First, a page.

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Air pollution linked to glaucoma risk

Scientists from University College London show that those living in more polluted neighbourhoods have an elevated risk of developing glaucoma

city landscape
University College London researchers have highlighted that residents of neighbourhoods with a higher concentration of fine particulate matter pollution have an elevated risk of developing glaucoma.

Writing in Investigative Ophthalmology and Vision Science, the scientists shared that those living in areas with higher levels of air pollution had a 6% greater chance of developing glaucoma than those living in neighbourhoods with low levels of pollution.

The study was based on testing carried out between 2006 and 2010 on the 11,370 participants within the UK Biobank study cohort.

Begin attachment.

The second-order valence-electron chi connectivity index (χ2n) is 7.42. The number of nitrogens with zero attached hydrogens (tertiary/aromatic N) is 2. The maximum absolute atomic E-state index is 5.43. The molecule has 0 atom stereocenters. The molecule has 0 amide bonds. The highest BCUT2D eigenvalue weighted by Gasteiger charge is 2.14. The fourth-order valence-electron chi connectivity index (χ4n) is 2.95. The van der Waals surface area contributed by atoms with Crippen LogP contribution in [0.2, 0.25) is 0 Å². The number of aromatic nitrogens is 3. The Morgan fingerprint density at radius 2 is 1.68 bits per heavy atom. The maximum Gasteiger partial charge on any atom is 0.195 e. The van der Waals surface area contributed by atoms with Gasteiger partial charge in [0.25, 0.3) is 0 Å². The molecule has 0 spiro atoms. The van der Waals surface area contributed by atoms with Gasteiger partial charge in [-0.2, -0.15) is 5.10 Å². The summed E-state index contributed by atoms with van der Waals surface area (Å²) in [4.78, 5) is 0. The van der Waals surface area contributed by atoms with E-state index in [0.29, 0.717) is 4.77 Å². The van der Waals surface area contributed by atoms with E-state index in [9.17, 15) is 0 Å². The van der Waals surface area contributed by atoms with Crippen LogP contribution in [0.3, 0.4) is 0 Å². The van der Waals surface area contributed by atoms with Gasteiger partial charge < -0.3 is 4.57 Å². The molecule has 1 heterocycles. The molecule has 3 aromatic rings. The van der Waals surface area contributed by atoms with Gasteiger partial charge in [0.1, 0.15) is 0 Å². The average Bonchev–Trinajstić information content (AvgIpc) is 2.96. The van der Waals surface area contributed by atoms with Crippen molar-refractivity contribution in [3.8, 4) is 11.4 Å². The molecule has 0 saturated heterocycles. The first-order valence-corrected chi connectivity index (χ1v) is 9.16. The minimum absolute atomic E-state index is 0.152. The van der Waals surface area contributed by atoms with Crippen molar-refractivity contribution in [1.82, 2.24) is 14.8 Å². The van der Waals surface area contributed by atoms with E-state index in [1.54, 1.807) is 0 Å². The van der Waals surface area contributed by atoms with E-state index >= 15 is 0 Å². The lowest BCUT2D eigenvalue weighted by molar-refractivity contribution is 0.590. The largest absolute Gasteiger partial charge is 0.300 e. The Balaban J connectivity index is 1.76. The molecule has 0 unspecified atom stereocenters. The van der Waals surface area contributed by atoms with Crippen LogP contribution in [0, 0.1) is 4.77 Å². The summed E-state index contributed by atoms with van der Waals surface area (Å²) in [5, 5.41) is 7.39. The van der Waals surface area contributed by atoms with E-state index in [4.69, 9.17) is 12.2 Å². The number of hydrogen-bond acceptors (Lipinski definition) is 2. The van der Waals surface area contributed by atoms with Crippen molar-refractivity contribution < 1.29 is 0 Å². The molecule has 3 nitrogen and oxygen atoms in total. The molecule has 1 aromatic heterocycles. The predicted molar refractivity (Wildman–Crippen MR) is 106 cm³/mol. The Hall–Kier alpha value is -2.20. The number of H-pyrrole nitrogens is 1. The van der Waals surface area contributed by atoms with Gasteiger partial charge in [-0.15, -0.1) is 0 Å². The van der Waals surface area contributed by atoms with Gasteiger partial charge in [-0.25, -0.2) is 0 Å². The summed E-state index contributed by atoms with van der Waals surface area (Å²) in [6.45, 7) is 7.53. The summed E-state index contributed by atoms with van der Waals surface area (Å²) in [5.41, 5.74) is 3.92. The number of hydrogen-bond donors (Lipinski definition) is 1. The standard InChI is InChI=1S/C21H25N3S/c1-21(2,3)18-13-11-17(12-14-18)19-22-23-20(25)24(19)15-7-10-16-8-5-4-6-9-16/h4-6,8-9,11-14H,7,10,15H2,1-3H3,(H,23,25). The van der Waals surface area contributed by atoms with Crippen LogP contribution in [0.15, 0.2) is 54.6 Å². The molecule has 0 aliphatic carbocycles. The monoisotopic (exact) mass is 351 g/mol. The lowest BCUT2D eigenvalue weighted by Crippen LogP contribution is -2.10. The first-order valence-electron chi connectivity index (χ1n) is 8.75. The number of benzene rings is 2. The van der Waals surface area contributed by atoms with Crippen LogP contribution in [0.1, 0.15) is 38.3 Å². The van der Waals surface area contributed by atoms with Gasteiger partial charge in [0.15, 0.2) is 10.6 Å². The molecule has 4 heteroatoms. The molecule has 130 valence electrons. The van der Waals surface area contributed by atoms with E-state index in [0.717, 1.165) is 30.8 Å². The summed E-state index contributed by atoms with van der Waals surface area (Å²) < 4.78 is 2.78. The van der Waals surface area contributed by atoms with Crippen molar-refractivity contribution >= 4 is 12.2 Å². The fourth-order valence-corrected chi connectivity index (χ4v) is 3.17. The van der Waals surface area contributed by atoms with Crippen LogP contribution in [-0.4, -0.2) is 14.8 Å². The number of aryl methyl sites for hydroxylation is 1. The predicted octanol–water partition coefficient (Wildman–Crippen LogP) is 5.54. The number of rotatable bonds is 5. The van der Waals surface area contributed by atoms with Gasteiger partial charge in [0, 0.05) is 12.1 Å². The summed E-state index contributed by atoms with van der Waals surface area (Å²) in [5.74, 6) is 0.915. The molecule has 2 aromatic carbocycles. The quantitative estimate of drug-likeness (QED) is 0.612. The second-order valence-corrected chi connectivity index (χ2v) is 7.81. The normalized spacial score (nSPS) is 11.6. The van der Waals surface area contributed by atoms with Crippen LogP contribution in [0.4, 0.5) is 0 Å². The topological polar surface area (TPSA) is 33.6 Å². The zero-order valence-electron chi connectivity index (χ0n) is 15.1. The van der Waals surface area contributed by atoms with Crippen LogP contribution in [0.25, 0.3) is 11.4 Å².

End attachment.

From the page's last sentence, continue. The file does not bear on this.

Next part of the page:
Participants were asked whether they had glaucoma, their intraocular pressure was measured and the thickness of their macular was measured using optical coherences tomography.

The UK Biobank data was then linked to air pollution measures for the home addresses of study participants.

The study reinforces previous research which found that those in rural areas were 50% less likely to develop glaucoma than those living in urban areas; suggesting that pollution may play a role in the development of the disease.

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